My past life as a sports agent: The real beginning


Matt Babcock, Senior NBA Draft Analyst of BasketballNews.com, presents a series that will open the curtain on his time as a sports agent, providing insight into some of his personal experiences in the sports agency industry for more than a year. decade.

In the sixth entry in his series, Babcock recounts how his background of growing up in an NBA family influenced him to pursue a career as a sports agent and how he started with Jeff Schwartz, Sam Goldfeder and Excel Sports Management to launch into what has changed. be the wild and crazy roller coaster of a career.

I grew up in and around the NBA, along with several members of my family who had successful careers as NBA executives. My family’s success has provided me with many unique benefits and opportunities, and I am certainly grateful. Yet it also caused me to have an inherent burning desire to create a name and an identity for myself in the world of basketball – separate from my family.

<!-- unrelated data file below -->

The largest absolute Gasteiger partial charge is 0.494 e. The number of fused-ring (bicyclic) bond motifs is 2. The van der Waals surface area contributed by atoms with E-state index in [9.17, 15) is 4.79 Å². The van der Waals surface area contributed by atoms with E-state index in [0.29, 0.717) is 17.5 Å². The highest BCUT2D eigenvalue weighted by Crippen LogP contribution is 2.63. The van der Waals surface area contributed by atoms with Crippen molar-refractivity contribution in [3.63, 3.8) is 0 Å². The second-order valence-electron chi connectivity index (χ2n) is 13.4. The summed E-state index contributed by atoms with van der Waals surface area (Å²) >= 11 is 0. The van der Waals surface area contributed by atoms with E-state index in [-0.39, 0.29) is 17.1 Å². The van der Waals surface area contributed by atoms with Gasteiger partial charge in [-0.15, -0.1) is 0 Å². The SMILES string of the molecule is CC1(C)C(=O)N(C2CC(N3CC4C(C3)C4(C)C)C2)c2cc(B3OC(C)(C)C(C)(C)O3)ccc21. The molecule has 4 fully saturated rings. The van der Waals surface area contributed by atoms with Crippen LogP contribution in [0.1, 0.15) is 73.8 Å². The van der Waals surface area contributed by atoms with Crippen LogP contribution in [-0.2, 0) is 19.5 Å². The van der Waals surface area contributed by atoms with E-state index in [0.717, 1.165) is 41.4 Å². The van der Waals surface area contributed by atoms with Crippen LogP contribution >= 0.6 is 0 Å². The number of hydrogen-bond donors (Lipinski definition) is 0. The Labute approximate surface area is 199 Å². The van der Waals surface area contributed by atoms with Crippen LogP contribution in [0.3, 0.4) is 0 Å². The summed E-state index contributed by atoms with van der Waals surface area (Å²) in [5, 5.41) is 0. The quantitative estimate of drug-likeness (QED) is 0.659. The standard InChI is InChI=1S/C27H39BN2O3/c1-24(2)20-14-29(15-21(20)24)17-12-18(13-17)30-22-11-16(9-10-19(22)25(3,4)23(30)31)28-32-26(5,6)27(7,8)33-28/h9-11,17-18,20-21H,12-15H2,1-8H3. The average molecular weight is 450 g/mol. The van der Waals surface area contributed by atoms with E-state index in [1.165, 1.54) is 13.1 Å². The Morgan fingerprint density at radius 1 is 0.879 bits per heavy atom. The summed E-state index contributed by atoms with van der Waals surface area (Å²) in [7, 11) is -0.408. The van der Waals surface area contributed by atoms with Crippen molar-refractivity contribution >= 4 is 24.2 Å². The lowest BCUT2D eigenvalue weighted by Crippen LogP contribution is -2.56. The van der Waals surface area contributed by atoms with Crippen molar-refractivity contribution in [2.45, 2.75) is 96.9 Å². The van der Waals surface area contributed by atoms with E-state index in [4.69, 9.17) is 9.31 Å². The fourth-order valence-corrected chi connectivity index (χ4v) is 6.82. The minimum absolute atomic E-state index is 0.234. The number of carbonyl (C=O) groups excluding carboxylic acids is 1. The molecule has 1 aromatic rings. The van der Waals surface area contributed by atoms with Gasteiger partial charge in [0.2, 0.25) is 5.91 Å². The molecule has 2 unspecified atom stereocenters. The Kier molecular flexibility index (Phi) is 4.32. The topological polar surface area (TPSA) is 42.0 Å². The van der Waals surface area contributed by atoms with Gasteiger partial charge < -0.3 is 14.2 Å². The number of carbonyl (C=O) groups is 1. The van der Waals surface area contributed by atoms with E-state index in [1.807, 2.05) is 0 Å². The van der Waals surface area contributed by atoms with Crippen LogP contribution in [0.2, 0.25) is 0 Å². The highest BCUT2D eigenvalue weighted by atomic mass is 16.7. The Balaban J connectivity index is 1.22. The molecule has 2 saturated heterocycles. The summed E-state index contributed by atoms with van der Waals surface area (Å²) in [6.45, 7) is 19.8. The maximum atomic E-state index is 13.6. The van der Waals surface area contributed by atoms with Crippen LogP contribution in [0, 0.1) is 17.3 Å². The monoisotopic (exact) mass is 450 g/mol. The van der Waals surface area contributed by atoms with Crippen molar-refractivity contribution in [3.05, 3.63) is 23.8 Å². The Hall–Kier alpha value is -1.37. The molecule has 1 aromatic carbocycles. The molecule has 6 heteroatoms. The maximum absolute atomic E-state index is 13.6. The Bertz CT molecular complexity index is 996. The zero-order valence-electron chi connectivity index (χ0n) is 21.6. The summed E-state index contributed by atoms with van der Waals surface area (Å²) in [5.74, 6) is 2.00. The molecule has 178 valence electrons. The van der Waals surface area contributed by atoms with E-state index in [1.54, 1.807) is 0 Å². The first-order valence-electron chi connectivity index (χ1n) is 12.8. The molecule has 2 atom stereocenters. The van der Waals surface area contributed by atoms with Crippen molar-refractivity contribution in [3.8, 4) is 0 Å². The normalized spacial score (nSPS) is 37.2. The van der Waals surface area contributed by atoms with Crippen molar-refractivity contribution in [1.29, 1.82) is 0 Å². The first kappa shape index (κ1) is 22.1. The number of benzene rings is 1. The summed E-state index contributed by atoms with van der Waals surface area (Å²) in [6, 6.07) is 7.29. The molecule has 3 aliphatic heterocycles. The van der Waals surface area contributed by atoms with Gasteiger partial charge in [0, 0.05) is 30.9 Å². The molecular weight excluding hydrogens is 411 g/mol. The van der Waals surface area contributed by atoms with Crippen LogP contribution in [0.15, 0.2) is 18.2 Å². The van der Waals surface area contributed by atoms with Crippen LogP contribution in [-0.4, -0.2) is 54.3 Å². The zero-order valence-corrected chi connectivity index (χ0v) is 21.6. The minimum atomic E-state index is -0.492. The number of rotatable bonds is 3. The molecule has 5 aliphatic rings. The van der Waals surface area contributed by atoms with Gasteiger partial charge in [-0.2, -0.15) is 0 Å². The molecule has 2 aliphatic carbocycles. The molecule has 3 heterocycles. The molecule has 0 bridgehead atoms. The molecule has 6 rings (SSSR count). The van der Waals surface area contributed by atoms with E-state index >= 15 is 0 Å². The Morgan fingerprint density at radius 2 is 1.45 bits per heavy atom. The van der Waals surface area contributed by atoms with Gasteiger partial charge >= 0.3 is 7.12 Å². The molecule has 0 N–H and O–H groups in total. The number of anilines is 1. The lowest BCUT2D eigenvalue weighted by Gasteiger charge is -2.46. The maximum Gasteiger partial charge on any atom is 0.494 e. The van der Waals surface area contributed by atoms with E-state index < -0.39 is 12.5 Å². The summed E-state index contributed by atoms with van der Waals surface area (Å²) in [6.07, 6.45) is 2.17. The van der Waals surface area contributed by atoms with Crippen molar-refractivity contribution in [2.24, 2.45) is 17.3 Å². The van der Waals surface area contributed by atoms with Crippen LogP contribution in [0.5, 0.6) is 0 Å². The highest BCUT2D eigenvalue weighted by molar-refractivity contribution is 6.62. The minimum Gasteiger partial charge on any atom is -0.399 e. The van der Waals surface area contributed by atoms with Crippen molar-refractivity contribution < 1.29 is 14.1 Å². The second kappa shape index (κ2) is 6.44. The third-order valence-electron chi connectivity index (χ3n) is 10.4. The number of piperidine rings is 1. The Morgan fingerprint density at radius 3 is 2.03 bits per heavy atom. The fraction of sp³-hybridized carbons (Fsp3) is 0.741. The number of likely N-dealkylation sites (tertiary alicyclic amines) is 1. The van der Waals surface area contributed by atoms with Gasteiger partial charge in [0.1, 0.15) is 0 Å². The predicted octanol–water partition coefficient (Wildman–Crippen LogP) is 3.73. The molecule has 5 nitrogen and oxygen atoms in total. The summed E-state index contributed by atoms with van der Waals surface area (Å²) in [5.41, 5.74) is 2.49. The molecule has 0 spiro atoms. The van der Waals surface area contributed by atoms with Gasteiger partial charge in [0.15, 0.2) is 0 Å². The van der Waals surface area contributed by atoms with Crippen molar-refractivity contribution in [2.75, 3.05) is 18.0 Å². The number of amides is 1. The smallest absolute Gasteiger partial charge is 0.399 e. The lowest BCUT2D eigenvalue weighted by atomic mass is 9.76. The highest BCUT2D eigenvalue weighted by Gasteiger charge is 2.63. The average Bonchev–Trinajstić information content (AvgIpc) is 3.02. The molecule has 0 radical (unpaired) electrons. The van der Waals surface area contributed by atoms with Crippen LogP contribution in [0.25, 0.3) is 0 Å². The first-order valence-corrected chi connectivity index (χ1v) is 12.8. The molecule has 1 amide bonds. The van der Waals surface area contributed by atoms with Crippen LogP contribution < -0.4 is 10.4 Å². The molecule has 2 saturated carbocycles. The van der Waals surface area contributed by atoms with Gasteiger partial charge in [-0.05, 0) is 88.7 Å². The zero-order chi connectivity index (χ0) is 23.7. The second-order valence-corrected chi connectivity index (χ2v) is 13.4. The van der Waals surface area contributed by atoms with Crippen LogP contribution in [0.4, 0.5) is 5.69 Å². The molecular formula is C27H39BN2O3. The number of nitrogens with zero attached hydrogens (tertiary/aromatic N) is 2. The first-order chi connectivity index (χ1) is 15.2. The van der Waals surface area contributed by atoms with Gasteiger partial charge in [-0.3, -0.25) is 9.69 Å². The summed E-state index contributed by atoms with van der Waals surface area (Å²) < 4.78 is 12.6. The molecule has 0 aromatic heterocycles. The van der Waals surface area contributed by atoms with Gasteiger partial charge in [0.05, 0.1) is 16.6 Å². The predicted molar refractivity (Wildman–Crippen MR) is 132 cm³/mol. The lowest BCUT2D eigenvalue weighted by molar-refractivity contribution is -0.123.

Despite a childhood that gave me full access behind the scenes of the NBA — including team planes, locker rooms and war rooms — I wanted more. Being “Dave Babcock’s son” or “Pete and Rob’s nephew” was never enough for me. I spent the first part of my life putting unhealthy pressure on myself to succeed as a basketball player. Thereafter, my playing career was my number one priority. I became a respectable player in high school, but I’m far from achieving my overall goals. After I finished playing, I focused on basketball. My burning desire to succeed has not disappeared; it increased significantly.